I've been reading an article discussing single-supply op-amp design. Regarding Sallen-Key low-pass filter circuits, the author states that:

A few filter topologies, such as the Sallen-Key low pass (see section 1), require a resistive divider to DC bias the input. Addition of this network negates the requirement of a Virtual Ground.

By virtual ground, the author is referring to ICs such as the TLE2426 virtual ground chip. Can someone explain why Sallen-Key requires a resistor divider? Why won't biasing the AC-coupled signal (i.e. put a capacitor in series with the input) to Vcc/2 (provided by e.g. a TLE2426) work?


5 Answers 5


Let's look at a Sallen-Key low-pass filter:

enter image description here

One thing you will notice: the filter does not introduce any additional DC path to ground. C2 is connected to "ground", but since there is no DC path to it, it doesn't actually matter where it's connected, as long as it's a fixed voltage. We could just as well connect it to \$V_{CC}\$, or any other power rail. It doesn't matter, except for power-on transients.

How about a high-pass filter?

enter image description here

Here, we have a path to ground through R2, but R2 is 10kΩ. The point of a virtual ground IC is to provide a low impedance virtual ground, but here we need a 10kΩ ground. We don't need an IC for that, we just need a voltage divider made of two 20kΩ resistors. Sure, you could use a virtual ground IC and follow it with a 10kΩ resistor, but what's the point? A pair of 20kΩ resistors is a lot simpler.

Look at the Sallen-Key topology in general:

enter image description here

In this topology, there is always some impedance (\$Z_4\$) between the filter and ground. Since the point of a virtual ground IC is to make a low impedance ground, but we would never need that, the Sallen-Key "negates the requirement of a Virtual Ground". In other words, it isn't that you couldn't use a virtual ground IC: it's that you'd never need to use one.

  • \$\begingroup\$ In your first diagram, the DC path to ground is through the output impedance of whatever is providing Vin, and if it weren't there, input bias currents would saturate the amp. \$\endgroup\$ Jan 5, 2015 at 17:35
  • \$\begingroup\$ @ScottSeidman Sure you can think of it that way, but that's just another way of saying that the input voltage must be somewhere between the supply rails. But I can be a bit more specific it my wording... \$\endgroup\$
    – Phil Frost
    Jan 5, 2015 at 18:03

Actually the resistor divider is providing a virtual ground. The difference is that unlike other filter topologies that need a stiff ground to absorb current through network or feedback resistors, the Sallen-Key low pass filter only needs a high impedance bias voltage (its only load is the opamp's non-inverting input, which should draw negligible bias current).

At unity gain there should be no problem DC coupling subsequent stages, but higher gain will magnify any offset voltage present. If the opamps have unacceptably high offset voltage at high gain then AC coupling may be required. Of course any AC coupling actually turns the 'low pass' filter into a bandpass filter!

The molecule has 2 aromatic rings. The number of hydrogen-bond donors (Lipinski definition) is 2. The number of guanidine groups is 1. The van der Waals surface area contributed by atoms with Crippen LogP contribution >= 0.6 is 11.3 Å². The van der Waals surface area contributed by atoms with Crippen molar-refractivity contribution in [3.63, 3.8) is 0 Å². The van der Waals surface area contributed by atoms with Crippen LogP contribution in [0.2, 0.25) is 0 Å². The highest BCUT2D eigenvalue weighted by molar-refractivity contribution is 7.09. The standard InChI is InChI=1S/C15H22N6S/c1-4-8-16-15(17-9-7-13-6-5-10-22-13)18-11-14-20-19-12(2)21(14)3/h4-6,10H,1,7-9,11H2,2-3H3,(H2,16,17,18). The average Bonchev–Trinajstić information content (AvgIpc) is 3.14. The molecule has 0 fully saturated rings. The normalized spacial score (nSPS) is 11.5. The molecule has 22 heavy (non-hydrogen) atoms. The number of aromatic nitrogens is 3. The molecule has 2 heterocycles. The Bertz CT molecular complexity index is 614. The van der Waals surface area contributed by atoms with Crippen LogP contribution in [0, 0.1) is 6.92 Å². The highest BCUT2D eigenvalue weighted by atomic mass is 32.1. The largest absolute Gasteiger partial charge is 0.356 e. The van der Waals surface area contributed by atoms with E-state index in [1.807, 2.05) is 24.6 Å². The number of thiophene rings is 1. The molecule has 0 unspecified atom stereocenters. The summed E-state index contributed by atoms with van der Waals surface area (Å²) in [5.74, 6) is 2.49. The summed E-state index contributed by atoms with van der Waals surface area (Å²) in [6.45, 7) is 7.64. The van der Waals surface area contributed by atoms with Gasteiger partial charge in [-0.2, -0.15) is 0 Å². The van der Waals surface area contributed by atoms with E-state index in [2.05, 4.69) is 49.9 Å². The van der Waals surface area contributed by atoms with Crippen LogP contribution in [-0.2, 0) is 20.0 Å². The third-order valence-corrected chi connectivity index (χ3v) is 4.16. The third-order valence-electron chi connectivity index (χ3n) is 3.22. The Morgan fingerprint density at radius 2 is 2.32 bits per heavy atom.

• \$\begingroup\$ This is my point: the resistor divider also gives Vcc/2, just like the TLE2426. So why can't 2426 be used? \$\endgroup\$
    – seertaak
    Jan 5, 2015 at 11:53
  • \$\begingroup\$ Here the "resistor divider" does not provide a virtual ground; it just provides a "soft" biasing voltage (1/2Vcc) that can be easily affected by the input voltage. This is a usual biasing technique for single-supplied op-amp circuits. \$\endgroup\$ Jan 5, 2015 at 11:53
  • \$\begingroup\$ @Circuitfantasist: well, one of my favorite quotes from an electronics book is: The one thing that should be remembered whenever the term "ground" is used, is that "Ground is a place where potatoes and carrots thrive"! Almost every time we use "ground" it's a convention for some return current through some more or less negligible resistor. \$\endgroup\$
    – Fizz
    Jan 5, 2015 at 13:10
  • \$\begingroup\$ Seertaak, you are asking "So why can't 2426 be used"? My question: At which location (node) of the Sallen-Key filter you would place the 2462? Do you find the answer to your question by yourself? \$\endgroup\$
    – LvW
    Jan 5, 2015 at 13:47
  • 1
    \$\begingroup\$ You shorted your signal to (the virtual) ground! Two 100k resistors in a voltage divider present the same input impedance as one 50k resistor going to Vcc/2. So connect a 50k resistor from the TLE2426 to the output of the capacitor, and the signal will be able to develop an AC voltage across it. \$\endgroup\$ Jan 5, 2015 at 17:44

Each opamp based circuit that is intended for ac signals (like filter circuits) must have the capability that its output can swing below and above the quiescent operating point. Hence, it is logical that this Q point is in the middle between both supply voltages (for dual supply: 0 V).